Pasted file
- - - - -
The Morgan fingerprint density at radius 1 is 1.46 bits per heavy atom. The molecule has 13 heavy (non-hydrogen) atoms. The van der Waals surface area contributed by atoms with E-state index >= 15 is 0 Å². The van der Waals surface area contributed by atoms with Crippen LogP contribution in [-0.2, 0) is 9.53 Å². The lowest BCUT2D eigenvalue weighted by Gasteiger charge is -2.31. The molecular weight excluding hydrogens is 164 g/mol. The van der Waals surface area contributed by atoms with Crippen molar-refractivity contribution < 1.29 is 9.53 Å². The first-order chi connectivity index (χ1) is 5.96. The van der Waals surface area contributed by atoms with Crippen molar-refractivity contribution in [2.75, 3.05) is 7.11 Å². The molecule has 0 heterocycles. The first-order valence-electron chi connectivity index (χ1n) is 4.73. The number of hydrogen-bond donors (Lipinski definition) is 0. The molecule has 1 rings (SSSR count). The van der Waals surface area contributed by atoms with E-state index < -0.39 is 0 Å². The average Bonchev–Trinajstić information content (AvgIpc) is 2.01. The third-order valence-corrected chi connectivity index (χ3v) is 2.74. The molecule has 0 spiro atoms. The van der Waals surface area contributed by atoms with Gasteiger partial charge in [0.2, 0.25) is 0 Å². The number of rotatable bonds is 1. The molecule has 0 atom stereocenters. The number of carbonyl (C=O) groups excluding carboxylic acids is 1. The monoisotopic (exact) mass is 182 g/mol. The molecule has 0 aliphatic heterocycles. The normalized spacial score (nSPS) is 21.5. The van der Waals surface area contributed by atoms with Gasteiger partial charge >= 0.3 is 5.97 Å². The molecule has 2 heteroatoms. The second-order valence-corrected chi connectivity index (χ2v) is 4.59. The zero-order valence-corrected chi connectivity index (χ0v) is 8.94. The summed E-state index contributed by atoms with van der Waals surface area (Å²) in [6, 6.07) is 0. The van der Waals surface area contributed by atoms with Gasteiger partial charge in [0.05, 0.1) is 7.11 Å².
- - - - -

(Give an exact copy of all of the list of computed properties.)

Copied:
The Morgan fingerprint density at radius 1 is 1.46 bits per heavy atom. The molecule has 13 heavy (non-hydrogen) atoms. The van der Waals surface area contributed by atoms with E-state index >= 15 is 0 Å². The van der Waals surface area contributed by atoms with Crippen LogP contribution in [-0.2, 0) is 9.53 Å². The lowest BCUT2D eigenvalue weighted by Gasteiger charge is -2.31. The molecular weight excluding hydrogens is 164 g/mol. The van der Waals surface area contributed by atoms with Crippen molar-refractivity contribution < 1.29 is 9.53 Å². The first-order chi connectivity index (χ1) is 5.96. The van der Waals surface area contributed by atoms with Crippen molar-refractivity contribution in [2.75, 3.05) is 7.11 Å². The molecule has 0 heterocycles. The first-order valence-electron chi connectivity index (χ1n) is 4.73. The number of hydrogen-bond donors (Lipinski definition) is 0. The molecule has 1 rings (SSSR count). The van der Waals surface area contributed by atoms with E-state index < -0.39 is 0 Å². The average Bonchev–Trinajstić information content (AvgIpc) is 2.01. The third-order valence-corrected chi connectivity index (χ3v) is 2.74. The molecule has 0 spiro atoms. The van der Waals surface area contributed by atoms with Gasteiger partial charge in [0.2, 0.25) is 0 Å². The number of rotatable bonds is 1. The molecule has 0 atom stereocenters. The number of carbonyl (C=O) groups excluding carboxylic acids is 1. The monoisotopic (exact) mass is 182 g/mol. The molecule has 0 aliphatic heterocycles. The normalized spacial score (nSPS) is 21.5. The van der Waals surface area contributed by atoms with Gasteiger partial charge >= 0.3 is 5.97 Å². The molecule has 2 heteroatoms. The second-order valence-corrected chi connectivity index (χ2v) is 4.59. The zero-order valence-corrected chi connectivity index (χ0v) is 8.94. The summed E-state index contributed by atoms with van der Waals surface area (Å²) in [6, 6.07) is 0. The van der Waals surface area contributed by atoms with Gasteiger partial charge in [0.05, 0.1) is 7.11 Å².